The polystyrene hives are made and housing a couple of colonies of local bees. They are from a friend and local beekeeper who took 2 nucleii of bees off one of his hives. One is doing better than the other but this seems to be because one was much larger than the other. I’m trying to balance them up by moving brood frames between them and it seems to be slowly working.
I also now have a swarm of bees resident in my top bar hive. They are producing some lovely new white comb, but the queen hasn’t started laying yet. Might be the weather?
On the down side, my original hive isn’t doing so well. I’ve split it into two but neither new hive have got going very well yet. I know the bees know what they’re doing but they often don’t do what you’ve anticipated. I guess as a beekeeper you always have to expect the unexpected.
Inspecting a hive
Swarm in the top bar
Look at that lovely new honeycomb
Polystyrene hive parts
Having put the bees to bed over the winter I needed to prepare for the next season as I wanted to have more than just one hive. I decided that due to costs the way to go was to get a couple of polystyrene hives. They were about half the price of cedar ones and actually had more boxes I could use. (Normally I wouldn’t consider something that isn’t recyclable but cost was the main factor this time around)
The kit came from our local supplier Maisemore Apiaries and arrived in double-quick time. They went together really easily and are just the job. Pictures in future posts.
So long since my last post – what’s been going on.
Well, having moved house two and a half years ago we had builders in at the beginning of 2018. They finished end of May 2018 and since then I’ve been working on the internal fit. Doing everything except the plumbing and electrics. Nowhere near finished the house but the beekeeping has continued – I just haven’t been writing about it.
Check back for more soon.
A couple of days ago, together with 6 other members of our beekeeping group, I took my basic beekeeping exam. Although I’m in my second year I’ve only had my own bees for just over 12 months.
There is a practical element to the exam where we have to inspect a hive (not our own) and comment on what we see. And also an oral test with the examiner asking g lots of questions about the lifecycle of bees, how to manage swarms and what diseases and pests there are.
I think I did ok on the exam, but I’ll know for sure in about a week. One of the main benefits of passing is that I can then manage my bees on my own without having to have someone with me. Plus the fact it means my knowledge is at an ok point right now.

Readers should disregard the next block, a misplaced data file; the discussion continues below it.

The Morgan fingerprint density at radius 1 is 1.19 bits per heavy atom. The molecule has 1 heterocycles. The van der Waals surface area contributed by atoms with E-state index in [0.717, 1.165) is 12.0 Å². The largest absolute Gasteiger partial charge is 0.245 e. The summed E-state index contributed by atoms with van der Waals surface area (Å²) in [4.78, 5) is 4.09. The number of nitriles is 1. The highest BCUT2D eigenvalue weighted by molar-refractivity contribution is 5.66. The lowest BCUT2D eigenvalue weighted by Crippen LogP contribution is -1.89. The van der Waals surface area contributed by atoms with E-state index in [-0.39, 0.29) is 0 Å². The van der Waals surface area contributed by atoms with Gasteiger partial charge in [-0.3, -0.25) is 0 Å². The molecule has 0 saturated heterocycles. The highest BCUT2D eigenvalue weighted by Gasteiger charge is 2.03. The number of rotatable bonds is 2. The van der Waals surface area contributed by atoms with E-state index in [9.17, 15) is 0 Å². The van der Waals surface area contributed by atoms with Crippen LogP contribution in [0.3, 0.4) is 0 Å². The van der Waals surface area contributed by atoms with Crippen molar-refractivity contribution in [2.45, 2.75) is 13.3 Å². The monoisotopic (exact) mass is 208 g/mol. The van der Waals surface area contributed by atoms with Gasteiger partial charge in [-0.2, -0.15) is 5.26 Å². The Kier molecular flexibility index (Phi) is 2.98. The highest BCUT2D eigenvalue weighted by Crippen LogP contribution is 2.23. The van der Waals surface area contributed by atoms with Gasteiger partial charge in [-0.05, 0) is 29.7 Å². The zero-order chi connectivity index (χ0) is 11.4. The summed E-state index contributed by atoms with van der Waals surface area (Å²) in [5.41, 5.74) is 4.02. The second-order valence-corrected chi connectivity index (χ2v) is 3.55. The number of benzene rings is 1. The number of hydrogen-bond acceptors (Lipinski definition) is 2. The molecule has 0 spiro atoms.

There is still a lot to learn, see and do but the advantage of joining a group is that there are experienced people around to learn from and help us along the way.
I think the next exam is on Bee health but I’ll have a little break before diving in to that one. Think I’ll save it for the winter when there’s not much to do at the apiary. The bees don’t hibernate but they get less active and don’t leave the hive very often.
Where has the time gone since my last post. A lot has happened and I must get better at keeping this game updated or I’ll forget what I did.
Since uniting my hives (one with a queen, one without) things have got much better. The queen seems to be a good one and is laying well and the number of bees has increased substantially. Despite the hot, dry weather they seem to be bringing in a good amount of nectar and pollen. Won’t get any honey again this year but I’d rather the bees have what there is. Maybe next year will be better.
In terms of numbers of bees it’s hard to put a figure of it but at the last inspection there were 7 frames that were almost completely full of eggs, larvae and bees yet to hatch. That’s a lot!
No change from last week. Except the main hive now has very few bees, so even if the queen shows up there aren’t enough workers to feed her and look after any eggs she lays. The plan is to merge the two hives together but I can’t do it until next week as I need to get them in the same location.
Lets hope nothing happens to the second hive in the meantime otherwise I might end up with no bees. It also looks like I won’t get any honey again this year, but you never know.
Still no sign of the queen in my main hive. The number of bees is rapidly diminishing as there are no new eggs, larvae etc to replace the old ones that are dying off. I think we need to take action, possibly by adding a frame of brood from another hive.
My second hive is still doing quite well. The number of bees is increasing week by week but it may be that I have to unite it with the main hive to give it a chance of surviving rather than just adding a frame of brood.
In the meantime I’m still working towards learning and, more importantly, remembering everything I need to know to pass my Basic Exam.